You may have noticed that I have been away from the blog for a couple of weeks. Actually I’m sure you haven’t, which is totally cool with me. I’ve been out of the country with inconsistent Internet and WiFi availability/funtionality. However, a reader still reads and a writer still writes regardless of where she is, thus, in spite of Internet independability, I have still read stuff, and have still written stuff. I’m home now, so for today, let’s start with the stuff I read:
The first chapter of this book ended with one of the main characters burying her amputated arm in a casket with a ceremony. Needless to say, I really wondered if this book was what I thought it was if that was going to be a thing. However, it wasn’t. Fortunately.
For some reason, I struggled with how to summarize this novel. So for the first time writing these particular reading posts, I’m going to cheat a little bit and use the Amazon summary of the book:
Cheri and Geneva grew up on “a little patch of nothing made up of dairy farms in the valleys and boarded up iron-ore mines in the mountains, a town of old folks waiting to die and young people dying to leave.” Now, Cheri has fled that life for the city, leaving Geneva behind to care for their aunt as she succumbs to cancer. Her death draws them together, forcing them to face their past-and each other. When Cheri’s mother turns up with a strange baby and a dangerous secret close behind, the choices that follow will push all of them beyond boundaries they never thought they’d cross.
I have mixed feelings about this book. In some ways I feel it does an excellent job of exploring the relationships of some very different women with a common connection. However, I wasn’t always completely convinced of the choices that some of the characters made. It is a shorter novel, about 200 pages, so an easy one for you to find out for yourself.
The Poisonwood Bible marked a very interesting shift in style for Kingsolver, and not always in ways I’ve liked. This latest of hers – The Lacuna – was still another shift as I’d classify it more as historical fiction, which I do enjoy. The first part of the novel is very slow, but once the main character, Harrison Shepherd, starts to have some real characters to interact with, the story picks up a more interesting thread. Shepherd has a mother from Mexico and a father from the U.S. His mother leaves his father when he is young and takes him to Mexico with her.
With the exception of a couple of useful scenes for later, I’d say you could jump to the second section of the book and not miss much. It is a life story and the historical part comes into play as Shepherd is employed by muralist Diego Rivera in multiple roles, develops a friendship with artist Frida Kahlo, and later becomes a cook, among other things, with exiled Leon Trotsky. It is these relationships and his subsequent move back to the U.S. that give the story flavor. It has a bittersweet ending and in spite of the slow start, I enjoyed the eventual progression of the plot and character.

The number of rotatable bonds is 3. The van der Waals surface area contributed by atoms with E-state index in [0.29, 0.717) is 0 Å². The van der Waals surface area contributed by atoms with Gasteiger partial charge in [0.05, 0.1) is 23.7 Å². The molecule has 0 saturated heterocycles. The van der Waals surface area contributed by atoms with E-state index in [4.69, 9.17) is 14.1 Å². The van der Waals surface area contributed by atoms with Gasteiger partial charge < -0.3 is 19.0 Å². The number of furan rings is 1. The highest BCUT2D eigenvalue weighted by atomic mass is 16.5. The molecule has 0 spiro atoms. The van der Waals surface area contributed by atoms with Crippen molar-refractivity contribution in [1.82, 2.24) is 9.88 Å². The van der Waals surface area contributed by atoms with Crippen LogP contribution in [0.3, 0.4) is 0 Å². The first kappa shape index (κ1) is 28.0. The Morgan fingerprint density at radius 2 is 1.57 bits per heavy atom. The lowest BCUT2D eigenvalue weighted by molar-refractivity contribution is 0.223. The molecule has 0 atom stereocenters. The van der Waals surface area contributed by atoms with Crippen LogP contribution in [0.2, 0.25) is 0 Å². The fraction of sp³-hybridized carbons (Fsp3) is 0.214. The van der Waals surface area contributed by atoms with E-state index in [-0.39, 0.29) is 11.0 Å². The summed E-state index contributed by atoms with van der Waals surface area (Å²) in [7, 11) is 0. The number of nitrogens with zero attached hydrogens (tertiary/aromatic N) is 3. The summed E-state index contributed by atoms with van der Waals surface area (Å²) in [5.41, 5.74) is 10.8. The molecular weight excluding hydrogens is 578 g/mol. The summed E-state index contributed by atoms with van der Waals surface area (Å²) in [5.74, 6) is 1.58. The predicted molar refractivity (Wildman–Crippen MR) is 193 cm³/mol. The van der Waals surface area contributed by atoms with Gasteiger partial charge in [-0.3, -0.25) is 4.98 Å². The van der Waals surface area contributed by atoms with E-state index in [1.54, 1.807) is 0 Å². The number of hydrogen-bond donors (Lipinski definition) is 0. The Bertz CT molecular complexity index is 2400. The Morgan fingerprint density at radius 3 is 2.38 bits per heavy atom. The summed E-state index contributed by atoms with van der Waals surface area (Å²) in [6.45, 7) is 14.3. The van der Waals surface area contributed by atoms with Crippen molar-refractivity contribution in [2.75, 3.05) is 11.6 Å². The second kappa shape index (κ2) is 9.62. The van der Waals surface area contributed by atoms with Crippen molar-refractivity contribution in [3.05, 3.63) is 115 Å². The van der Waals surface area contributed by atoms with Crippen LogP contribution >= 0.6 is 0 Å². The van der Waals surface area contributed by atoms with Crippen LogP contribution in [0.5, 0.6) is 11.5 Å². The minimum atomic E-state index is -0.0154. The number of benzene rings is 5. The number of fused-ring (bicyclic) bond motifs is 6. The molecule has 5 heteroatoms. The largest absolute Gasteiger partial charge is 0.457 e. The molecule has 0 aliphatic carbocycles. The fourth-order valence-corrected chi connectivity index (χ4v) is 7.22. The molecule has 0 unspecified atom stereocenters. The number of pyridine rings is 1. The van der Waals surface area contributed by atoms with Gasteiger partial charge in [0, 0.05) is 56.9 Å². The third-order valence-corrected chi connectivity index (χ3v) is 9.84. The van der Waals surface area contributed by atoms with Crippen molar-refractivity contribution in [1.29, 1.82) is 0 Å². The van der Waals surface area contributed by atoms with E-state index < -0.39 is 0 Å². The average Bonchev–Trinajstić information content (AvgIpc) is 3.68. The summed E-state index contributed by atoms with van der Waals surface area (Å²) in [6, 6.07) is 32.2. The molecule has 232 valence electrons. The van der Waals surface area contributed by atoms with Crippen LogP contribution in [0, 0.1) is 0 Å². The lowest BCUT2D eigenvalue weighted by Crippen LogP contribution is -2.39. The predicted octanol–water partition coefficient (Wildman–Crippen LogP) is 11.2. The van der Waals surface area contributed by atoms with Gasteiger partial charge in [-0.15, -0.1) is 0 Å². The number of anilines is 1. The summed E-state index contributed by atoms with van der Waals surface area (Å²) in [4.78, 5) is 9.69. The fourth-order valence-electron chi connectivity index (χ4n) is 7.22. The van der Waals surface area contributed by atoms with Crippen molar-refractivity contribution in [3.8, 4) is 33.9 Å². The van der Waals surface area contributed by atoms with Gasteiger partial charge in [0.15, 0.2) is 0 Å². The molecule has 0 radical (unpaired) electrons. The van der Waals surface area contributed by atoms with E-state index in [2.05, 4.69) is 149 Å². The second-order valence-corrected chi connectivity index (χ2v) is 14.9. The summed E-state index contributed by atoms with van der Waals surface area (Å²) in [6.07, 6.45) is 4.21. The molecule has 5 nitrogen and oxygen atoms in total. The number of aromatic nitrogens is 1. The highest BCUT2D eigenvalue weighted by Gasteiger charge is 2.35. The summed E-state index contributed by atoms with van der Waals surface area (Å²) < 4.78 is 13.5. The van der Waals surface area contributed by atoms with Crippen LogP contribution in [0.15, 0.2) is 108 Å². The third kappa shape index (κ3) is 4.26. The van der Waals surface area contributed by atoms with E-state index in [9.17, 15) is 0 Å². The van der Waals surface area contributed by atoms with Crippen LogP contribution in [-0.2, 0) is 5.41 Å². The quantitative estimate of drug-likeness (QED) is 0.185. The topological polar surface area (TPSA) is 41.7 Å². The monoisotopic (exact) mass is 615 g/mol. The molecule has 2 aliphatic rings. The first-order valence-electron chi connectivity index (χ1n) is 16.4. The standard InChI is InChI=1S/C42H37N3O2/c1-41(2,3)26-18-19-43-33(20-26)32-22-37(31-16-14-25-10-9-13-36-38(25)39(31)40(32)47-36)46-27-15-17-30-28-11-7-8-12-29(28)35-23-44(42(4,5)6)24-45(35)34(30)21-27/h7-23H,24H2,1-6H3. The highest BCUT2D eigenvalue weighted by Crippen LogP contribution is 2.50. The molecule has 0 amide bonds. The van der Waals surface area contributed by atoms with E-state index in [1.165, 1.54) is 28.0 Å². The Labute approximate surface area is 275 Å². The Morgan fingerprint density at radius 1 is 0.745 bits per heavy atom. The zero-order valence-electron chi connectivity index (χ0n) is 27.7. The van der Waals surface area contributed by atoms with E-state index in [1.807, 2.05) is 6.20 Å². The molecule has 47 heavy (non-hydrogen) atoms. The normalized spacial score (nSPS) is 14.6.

This was a very sad book, but also very moving. The narrator is a young boy (he gives different ages to different people, but we’ll start with 8 or 9) who has lost his father in the 9/11 terrorist attack on the World Trade Center. He is a highly sensitive child who has a difficult time relating to people in spite of his efforts to try.
The story revolves around his attempt to make sense of his father’s death, and after finding a key at the bottom of a vase in his father’s office, he develops a mission to find the lock that the key will open. The only clue is that it was in an envelope with “Black” written on the outside of it. Thomas, the primary narrator, carries us through his emotions backward and forward in time and through his journey, we also learn more of his grandparents, who have already suffered an earlier tragedy in their lives, and the we get a glimpse into the lives of the different “Blacks” Thomas meets along the way. The end offers hope, which is a necessary and positive element for this story.
YOUNG ADULT/CHILDREN’S FICTION
I had entered a contest that was co-sponsored by Liz Norris and her agent, Janet Reid as a “pay-it-forward” concept for the release of Norris’ debut novel. It seemed an easy decision to also purchase this novel. Janelle, the main character, is fatally hit by a car, except a classmate she had never given much thought to before, brought her back to life. This, of course, sets up the scenario for the larger plot line that involves strange deaths, the FBI, and another unknown agency, the IA.
For me there was a disconnect of inauthentic events that were designed to help us come into the full force of the primary storyline. Obviously the overarching theme and plot are science fiction, but it must be steeped in reality, and some of the initial reality didn’t cut it for me. However, getting past that and into the second and third parts of the story, it was an eventful read and the character development improved a great deal, resulting in a good turnaround.
And that is my month.
Currently I am reading Bossypants, by Tina Fey.
By the way, while I was out of town, in an effort to save space, I only had the book I had been reading, then I had books on my Kindle app on my phone. By the time I left, I started the first couple of pages of two other books, but gave up on them, irritated. It is entirely possible that I was just irritated with the stories and not wanting to read them, but I also think a great deal had to do with the idea that I was tired of reading electronically. Would I feel differently if it were a better size – like an actual Kindle? I don’t know, but when I got to the Atlanta airport, I was extremely excited and happy to have a “real” print book in my hands. Thoughts? Has this sort of thing happened to anyone else?
More importantly: what are YOU reading? What should I be reading next?